The question is: how can I keep my corneas warm? Do you know any eyedrop or something else that doesn't 'refresh' the eyes, but, instead, makes the cornea warmer? (Maybe that is one of the reasons all eyedrops make me worse: they are cold.)
      That is a very interesting observation about corneal temperature. I have noticed the same thing with my eye...the eye feels great when it's warm. Even something like sitting very near a campfire, which you'd think would totally dry out my eye, feels great. I don't have any magic temperature-raising method, but I do tend to keep my artificial tears in my pants pocket and that way they're warm when I apply them. (One note on this...I tend to put more tears in this way because they're body temperature and I can't feel when they first hit my eye, only when they start to run over.) I'm very interested in reading the article you mentioned, because I thought I was the only one that felt that about eye warmth and I thought I was crazy.

      Comment


      • #4
        Hi zuzu70,

        I don't use artificial tears, but I thought about trying them again the way you said: keeping them on my pants pocket.
        You can download the article here: http://www.dryeyezone.com/talk/showt...y-Dr-Rosenthal

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        • #5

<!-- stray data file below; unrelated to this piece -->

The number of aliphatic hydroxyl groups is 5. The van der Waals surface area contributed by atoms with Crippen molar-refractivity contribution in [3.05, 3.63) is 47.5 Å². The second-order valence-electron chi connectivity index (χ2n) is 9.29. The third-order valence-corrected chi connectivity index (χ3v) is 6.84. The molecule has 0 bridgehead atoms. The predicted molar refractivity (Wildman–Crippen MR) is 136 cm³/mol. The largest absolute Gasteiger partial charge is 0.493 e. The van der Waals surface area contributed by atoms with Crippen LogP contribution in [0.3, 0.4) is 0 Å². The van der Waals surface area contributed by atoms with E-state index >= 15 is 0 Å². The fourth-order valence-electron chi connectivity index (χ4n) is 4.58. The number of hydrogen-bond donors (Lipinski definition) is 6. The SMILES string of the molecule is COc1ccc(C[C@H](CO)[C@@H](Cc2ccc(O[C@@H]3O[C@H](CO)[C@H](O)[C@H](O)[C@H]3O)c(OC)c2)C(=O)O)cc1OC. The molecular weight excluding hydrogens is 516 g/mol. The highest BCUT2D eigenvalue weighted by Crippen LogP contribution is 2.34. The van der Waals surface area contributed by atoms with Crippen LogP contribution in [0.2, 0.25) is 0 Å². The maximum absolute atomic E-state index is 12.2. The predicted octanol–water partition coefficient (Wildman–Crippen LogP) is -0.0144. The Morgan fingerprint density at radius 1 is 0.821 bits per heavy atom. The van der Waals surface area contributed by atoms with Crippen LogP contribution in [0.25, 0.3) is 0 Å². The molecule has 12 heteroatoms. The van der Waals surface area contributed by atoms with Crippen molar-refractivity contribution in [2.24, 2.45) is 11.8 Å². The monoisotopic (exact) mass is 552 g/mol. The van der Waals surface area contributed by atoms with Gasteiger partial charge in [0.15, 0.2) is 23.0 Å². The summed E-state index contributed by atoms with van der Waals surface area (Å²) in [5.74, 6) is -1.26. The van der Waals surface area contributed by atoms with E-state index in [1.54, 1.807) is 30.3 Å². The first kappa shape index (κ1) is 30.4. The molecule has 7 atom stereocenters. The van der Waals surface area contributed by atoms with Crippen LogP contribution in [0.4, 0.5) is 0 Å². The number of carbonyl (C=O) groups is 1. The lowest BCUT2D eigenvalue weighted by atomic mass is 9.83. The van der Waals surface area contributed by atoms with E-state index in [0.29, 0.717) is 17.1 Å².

I can completely relate to this.
          When i am in a warm/hot environment my eyepain immediately disappears!?
          Which i think is contradictory,because you'd think an increase of temperature accelerates evaporation.
          For instance i do not have eyepain when i am; near an open fire, do some cooking above a hot stove,i am doing some welding on my car and when i drive a really hot car (without ac of course) with the windows closed.
          Until now i always thought that the decrease in pain could be caused by the liquification (did i spell that right? guess not) of the lipids in the meibomian glands due to the raised temperature.
          It now turns out that this clearly is not the case.
          Anyone here who can explain a bit how this decreased pain level can occur in relation to a higher temperature?

          Thanks!
          Patrick..